In the last audit, the warning from SACS was do not make more than a 5% draw from the endowment. Well, here is what has been done. In preparing the budget for this year, a 7% draw was made on the endowment (that is, a 7% draw on an endowment of  about $42 million is about $2.94 million). At the end of the year, how is a deficit of $1.7 million resolved? There are only three possibilities: a very large gift; a bank loan; or another draw on the endowment. If there was a gift, we would have heard about it. Money from a bank is possible because there is a  revolving line of credit; however, I doubt if the credit line is large enough to absorb the whole deficit. The horn-of-plenty is the endowment. This means the actual endowment draw is well over 7%. Now, add this: the Annual Fund failed to reach its goal by $500,000 and the reported earning on investments was about -7%. And this during an up-market!?! So, when do the auditors from SACS return for a peek? And what do we call that day? Doomsday?

So, what is going on? President Gustafson is attempting to find a way to pay the salaries of a shrinking and less than stellar faculty and a growing athletic staff of coaches-and-more-coaches. My sources tell me of the 300+ expected freshmen this fall, only about 40 are non-athletes. Perhaps, Dr. Gustafson should entertain the possibility of getting rid of the entire academic staff; it is not needed and a waste of resources for the athletic programs. The coaches can be paid extra for teaching the academic subjects — like in high school.

In his recent meeting with the alumni in Columbia, President Gustafson announced the need for a new dorm. There is no room for the female students who are being pushed off-campus by the overwhelming number of male athletes — 135 football players and 100 baseball players this fall. But how on earth is a new dorm to be funded? Now, remember the bill for the renovations to Carnegie during the Carson years has yet to be repaid.

To make matters worse, the alumni association is up in arms. As I was told, they do not trust President Gustafson or Paul Bell, the director of the Erskine Alumni Association — and neither do I. At this time, the alums are investigating the formation of an independent association, and my sources tell me it is going to happen. Well, we shall see, but I am not going to bet against them. What will this mean for Erskine? I do not know! This is a field I have never seen plowed.

The situation at Erskine is like going to a dance and finding out all the all girls look like Olive Oil. What a nightmare! One of the members of the Facebook alums described Erskine as “Lost in space.” Either metaphor works.

Well, was there a bright spot in the Erskine report? Yes! The seminary ended the year $28,247 in the black.

  1. Board of Benefits

Since the retirement of Ed Hogan as the Director of Central Services, the retirement fund for our ministers has not had the best leadership. Thankfully, Roger Wiles is giving competent leadership, and he is not afraid to deliver bad news, offer corrections and alternatives, and change personnel.

The retirement fund was greatly impacted by the “Great Recession” of 2008 and 2009. The fall of the market and the lack of timely management of the assets turned an advancing program south (see Index 34: Board of Benefits, “History of Benefit and Contribution Rates,” (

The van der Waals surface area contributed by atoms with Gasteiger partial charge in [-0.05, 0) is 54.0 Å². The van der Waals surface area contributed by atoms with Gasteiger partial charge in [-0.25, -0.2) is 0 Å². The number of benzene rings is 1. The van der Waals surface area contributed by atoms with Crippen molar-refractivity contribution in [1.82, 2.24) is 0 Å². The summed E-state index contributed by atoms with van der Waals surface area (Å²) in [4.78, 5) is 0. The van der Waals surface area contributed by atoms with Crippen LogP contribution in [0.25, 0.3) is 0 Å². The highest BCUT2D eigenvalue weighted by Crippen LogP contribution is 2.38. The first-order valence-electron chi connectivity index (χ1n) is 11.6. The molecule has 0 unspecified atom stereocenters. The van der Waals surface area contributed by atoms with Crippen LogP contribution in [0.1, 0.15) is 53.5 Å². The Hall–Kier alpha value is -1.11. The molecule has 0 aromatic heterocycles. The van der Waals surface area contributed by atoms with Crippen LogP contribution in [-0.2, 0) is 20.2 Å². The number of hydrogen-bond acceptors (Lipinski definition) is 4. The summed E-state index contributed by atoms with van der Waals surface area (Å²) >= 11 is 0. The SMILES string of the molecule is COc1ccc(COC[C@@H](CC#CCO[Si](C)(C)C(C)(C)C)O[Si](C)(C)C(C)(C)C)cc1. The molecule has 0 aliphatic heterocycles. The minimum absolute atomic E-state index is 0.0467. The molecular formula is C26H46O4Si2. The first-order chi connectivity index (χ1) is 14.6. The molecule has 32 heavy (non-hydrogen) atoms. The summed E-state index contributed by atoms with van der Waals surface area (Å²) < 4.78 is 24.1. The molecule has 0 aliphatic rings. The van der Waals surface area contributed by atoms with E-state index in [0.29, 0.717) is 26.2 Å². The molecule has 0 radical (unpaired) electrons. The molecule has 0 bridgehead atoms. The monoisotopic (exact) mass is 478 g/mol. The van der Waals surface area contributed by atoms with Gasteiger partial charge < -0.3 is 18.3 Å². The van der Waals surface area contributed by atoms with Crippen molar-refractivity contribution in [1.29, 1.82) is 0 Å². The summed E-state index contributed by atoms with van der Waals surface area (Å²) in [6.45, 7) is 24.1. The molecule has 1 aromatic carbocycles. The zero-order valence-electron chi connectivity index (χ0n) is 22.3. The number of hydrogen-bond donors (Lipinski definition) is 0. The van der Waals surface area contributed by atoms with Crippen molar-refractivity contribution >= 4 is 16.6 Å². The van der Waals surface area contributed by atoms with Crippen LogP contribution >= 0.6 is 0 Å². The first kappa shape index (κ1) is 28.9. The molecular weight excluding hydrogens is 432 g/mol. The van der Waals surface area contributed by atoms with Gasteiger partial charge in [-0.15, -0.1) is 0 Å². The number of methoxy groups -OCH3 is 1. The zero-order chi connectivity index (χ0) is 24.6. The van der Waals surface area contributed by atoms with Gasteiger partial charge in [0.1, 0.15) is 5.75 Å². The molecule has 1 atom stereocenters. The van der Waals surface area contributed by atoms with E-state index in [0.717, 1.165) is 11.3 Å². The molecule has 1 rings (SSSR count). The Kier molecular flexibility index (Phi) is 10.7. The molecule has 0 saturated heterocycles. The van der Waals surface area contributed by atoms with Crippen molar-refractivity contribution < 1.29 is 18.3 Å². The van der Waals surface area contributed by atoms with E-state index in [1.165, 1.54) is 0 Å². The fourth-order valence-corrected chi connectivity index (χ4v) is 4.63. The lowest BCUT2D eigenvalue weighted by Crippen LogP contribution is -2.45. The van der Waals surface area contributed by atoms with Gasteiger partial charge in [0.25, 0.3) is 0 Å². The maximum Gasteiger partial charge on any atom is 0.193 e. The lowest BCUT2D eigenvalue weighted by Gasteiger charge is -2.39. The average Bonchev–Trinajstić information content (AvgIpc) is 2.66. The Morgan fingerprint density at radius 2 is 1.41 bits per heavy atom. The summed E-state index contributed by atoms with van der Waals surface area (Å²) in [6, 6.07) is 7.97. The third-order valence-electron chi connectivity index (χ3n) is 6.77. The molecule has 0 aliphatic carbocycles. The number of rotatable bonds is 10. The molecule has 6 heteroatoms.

I served on the Moderator’s Committee on Benefits in 2013. When I asked how often the fund was checked, I was astounded to hear the representative from the board say they were obliged to check it twice a year. After that, Synod was informed if the plan the Board of Benefits was presenting was not adopted the Retirement Fund would be underwater by $14,000,000 by 2019. Well, we adopted the plan, absorbed the pain of reduction in benefits while increasing larger contributions, and are underwater $13,200,000, which means 20% of our active ministers will be without retirement coverage if drastic measures are not taken immediately.

What happened? We are in the midst of the “Trump bump” in the market, which is one of the greatest “bull markets” ever. Well, when the actuary makes a mistake, financial pain follows. The questions now are two: (1) how do we re-capitalize the retirement fund? and (2) do we turn to an alternate plan?

As Rev. Andy Putnam pointed out, we may be on the verge of a “fire-sale.” A plan has to be put together whereby the retirements of those presently retired are protected and the contributions of those presently serving are compensated. The implications to fix this are drastic. What happens if we have to redirect the funds of our boards to the Retirement Fund? What happens if we have to sell one of our hard assets (and our hard assets are the Associate Reformed Presbyterian Center, Bonclarken, Dunlap, and Erskine College and Seminary)? What happens if we have to redirect the DMF for a protracted period? Obviously, all the issues involving the Retirement Fund are going to be painful. And, if we do not know how to fix this mess, there is a Federal judge who does.

Time was bought by the passing of the following motion: “That all matters regarding the Board of Benefits Report concerning the Retirement Plan be referred to a ‘blue ribbon’ committee appointed by the Moderator made up of six members (with the Vice Moderator as a member and Chairman) (1) to investigate and prepare an independent report on all matters relating to the ministers’ retirement plan, (2) to work in cooperation with the Special Committee on DMF spending, (3) to develop a plan for the recapitalization of the Retirement Plan and offer alternative options, and (4) to report back to the next meeting of the General Synod.”